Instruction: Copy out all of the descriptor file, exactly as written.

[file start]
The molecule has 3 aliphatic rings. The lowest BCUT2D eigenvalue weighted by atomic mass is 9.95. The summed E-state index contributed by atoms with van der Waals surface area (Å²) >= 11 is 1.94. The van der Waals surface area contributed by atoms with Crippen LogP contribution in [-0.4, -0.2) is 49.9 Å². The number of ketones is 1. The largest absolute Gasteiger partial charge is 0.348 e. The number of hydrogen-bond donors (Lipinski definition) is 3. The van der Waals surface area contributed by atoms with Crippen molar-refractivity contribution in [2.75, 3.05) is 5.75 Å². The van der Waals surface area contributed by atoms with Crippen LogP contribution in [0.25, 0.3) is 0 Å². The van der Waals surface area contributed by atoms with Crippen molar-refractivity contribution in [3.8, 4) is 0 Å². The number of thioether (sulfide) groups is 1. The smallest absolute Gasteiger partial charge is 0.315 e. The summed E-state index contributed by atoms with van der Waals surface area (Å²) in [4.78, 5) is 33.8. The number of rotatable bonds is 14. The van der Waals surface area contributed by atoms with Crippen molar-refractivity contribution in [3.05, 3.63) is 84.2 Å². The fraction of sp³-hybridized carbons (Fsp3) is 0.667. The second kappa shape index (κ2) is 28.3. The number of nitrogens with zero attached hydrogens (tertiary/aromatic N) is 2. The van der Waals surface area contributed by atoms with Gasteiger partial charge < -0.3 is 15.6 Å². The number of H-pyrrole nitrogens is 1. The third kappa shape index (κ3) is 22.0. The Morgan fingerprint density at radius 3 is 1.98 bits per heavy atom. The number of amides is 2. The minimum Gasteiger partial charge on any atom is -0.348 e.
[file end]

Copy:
The molecule has 3 aliphatic rings. The lowest BCUT2D eigenvalue weighted by atomic mass is 9.95. The summed E-state index contributed by atoms with van der Waals surface area (Å²) >= 11 is 1.94. The van der Waals surface area contributed by atoms with Crippen LogP contribution in [-0.4, -0.2) is 49.9 Å². The number of ketones is 1. The largest absolute Gasteiger partial charge is 0.348 e. The number of hydrogen-bond donors (Lipinski definition) is 3. The van der Waals surface area contributed by atoms with Crippen molar-refractivity contribution in [2.75, 3.05) is 5.75 Å². The van der Waals surface area contributed by atoms with Crippen LogP contribution in [0.25, 0.3) is 0 Å². The van der Waals surface area contributed by atoms with Crippen molar-refractivity contribution in [3.8, 4) is 0 Å². The number of thioether (sulfide) groups is 1. The smallest absolute Gasteiger partial charge is 0.315 e. The summed E-state index contributed by atoms with van der Waals surface area (Å²) in [4.78, 5) is 33.8. The number of rotatable bonds is 14. The van der Waals surface area contributed by atoms with Crippen molar-refractivity contribution in [3.05, 3.63) is 84.2 Å². The fraction of sp³-hybridized carbons (Fsp3) is 0.667. The second kappa shape index (κ2) is 28.3. The number of nitrogens with zero attached hydrogens (tertiary/aromatic N) is 2. The van der Waals surface area contributed by atoms with Gasteiger partial charge < -0.3 is 15.6 Å². The number of H-pyrrole nitrogens is 1. The third kappa shape index (κ3) is 22.0. The Morgan fingerprint density at radius 3 is 1.98 bits per heavy atom. The number of amides is 2. The minimum Gasteiger partial charge on any atom is -0.348 e.